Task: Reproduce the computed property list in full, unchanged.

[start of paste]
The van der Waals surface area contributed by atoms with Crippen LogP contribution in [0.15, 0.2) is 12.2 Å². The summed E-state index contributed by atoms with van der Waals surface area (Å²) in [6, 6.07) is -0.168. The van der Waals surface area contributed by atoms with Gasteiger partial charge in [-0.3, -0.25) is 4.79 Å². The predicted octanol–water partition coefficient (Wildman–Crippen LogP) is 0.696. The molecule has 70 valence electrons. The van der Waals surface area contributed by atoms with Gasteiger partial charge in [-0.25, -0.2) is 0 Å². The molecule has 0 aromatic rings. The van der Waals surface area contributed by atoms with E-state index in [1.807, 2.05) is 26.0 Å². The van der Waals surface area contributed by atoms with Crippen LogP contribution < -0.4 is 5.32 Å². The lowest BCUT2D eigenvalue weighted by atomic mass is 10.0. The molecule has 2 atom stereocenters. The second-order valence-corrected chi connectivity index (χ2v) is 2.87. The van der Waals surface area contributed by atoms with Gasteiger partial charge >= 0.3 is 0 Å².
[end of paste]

The van der Waals surface area contributed by atoms with Crippen LogP contribution in [0.15, 0.2) is 12.2 Å². The summed E-state index contributed by atoms with van der Waals surface area (Å²) in [6, 6.07) is -0.168. The van der Waals surface area contributed by atoms with Gasteiger partial charge in [-0.3, -0.25) is 4.79 Å². The predicted octanol–water partition coefficient (Wildman–Crippen LogP) is 0.696. The molecule has 70 valence electrons. The van der Waals surface area contributed by atoms with Gasteiger partial charge in [-0.25, -0.2) is 0 Å². The molecule has 0 aromatic rings. The van der Waals surface area contributed by atoms with E-state index in [1.807, 2.05) is 26.0 Å². The van der Waals surface area contributed by atoms with Crippen LogP contribution < -0.4 is 5.32 Å². The lowest BCUT2D eigenvalue weighted by atomic mass is 10.0. The molecule has 2 atom stereocenters. The second-order valence-corrected chi connectivity index (χ2v) is 2.87. The van der Waals surface area contributed by atoms with Gasteiger partial charge >= 0.3 is 0 Å².